Leicester Council publishes first report around labour abuse and exploitation

Tuesday 30th March 2021 06:52 EDT

City mayor Sir Peter Soulsby and deputy city mayor Cllr Adam Clarke are urging the Government to create a single enforcement body that would cover all aspects of labour abuse, exploitation and poor working practices.

Their announcement arrives as the city council publishes the first annual report of the Leicester Labour Market Partnership. The partnership was set up by the city mayor in October 2019, bringing together key agencies that deal with matters such as health and safety in textiles factories, modern-day slavery and payment of the minimum wage.

Commenting on the report, Sir Peter Soulsby said, “I’m very proud of the success of the Leicester Labour Market Partnership. In the absence of a single, national enforcement body, it has galvanised the work of many different agencies by bringing them together for a joined-up response to the problems we face. The city council does not have the resources or the powers to deal with these issues itself, but we have set up this partnership because we are so determined to be fully involved in tackling these problems on a local level while we await national action.”

The report notes that there were more than 1,600 checks to ensure businesses were covid-19 secure have been carried out across key retail and food business sectors, including to 52 premises regulated by the Heath and Safety Executive, such as garment factories. It also reports about the progress and participation in the #EndGarmentSectorSlavery campaign launched by Crimestoppers, including a virtual event at the Leicester Business Festival 2020. As well as continuing the work outlined in the report, the city council is currently working on bringing new organisations into the partnership, including the Slave Free Alliance, which is locating staff members to Leicester.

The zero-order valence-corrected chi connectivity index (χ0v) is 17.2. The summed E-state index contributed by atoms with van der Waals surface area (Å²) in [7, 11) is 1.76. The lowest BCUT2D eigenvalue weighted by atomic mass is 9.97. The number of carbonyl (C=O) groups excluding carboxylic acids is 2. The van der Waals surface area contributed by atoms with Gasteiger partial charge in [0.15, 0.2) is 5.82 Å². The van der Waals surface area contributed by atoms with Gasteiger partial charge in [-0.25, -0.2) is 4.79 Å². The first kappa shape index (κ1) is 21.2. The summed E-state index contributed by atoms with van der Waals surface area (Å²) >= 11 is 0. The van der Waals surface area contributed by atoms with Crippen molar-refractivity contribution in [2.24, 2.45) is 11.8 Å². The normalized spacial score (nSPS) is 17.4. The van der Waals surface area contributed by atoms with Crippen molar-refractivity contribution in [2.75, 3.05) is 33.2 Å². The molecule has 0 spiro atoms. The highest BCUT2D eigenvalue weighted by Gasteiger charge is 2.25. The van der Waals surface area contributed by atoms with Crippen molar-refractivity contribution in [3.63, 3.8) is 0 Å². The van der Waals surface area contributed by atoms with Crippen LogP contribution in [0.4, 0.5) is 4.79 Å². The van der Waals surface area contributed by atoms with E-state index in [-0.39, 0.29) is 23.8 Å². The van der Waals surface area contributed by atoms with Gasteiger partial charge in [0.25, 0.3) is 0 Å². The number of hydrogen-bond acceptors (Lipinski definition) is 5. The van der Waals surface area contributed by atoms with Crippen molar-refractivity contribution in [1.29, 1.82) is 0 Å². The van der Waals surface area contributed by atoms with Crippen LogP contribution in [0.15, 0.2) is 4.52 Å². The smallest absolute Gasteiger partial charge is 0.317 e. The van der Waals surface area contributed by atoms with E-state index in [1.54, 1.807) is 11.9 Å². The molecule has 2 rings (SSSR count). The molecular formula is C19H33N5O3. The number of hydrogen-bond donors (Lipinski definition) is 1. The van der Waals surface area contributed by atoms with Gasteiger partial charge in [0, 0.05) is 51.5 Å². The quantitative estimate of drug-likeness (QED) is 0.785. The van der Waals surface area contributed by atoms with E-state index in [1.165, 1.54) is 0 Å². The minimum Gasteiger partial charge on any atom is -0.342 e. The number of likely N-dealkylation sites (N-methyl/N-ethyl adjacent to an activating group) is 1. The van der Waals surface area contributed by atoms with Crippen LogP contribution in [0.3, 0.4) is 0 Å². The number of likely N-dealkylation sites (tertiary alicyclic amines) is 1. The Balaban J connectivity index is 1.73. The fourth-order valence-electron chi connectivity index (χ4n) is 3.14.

The city council is also putting £300,000 into the Leicester Fashion Technology Academy, a state of the art training centre which will offer apprenticeships and accredited training for people working in the local textiles industry, helping to drive up standards.

Manufacturers are also being supported to establish an industry-led representative trade body, giving the sector a voice and helping to promote good business and good jobs. This appears amid recent reports that Online fashion retailer Boohoo has cut ties with hundreds of suppliers as it seeks to improve conditions for factory workers. The e-commerce giant earlier announced it had “ceased doing business with a number of manufacturers who were unable to demonstrate the high standard of transparency required”.

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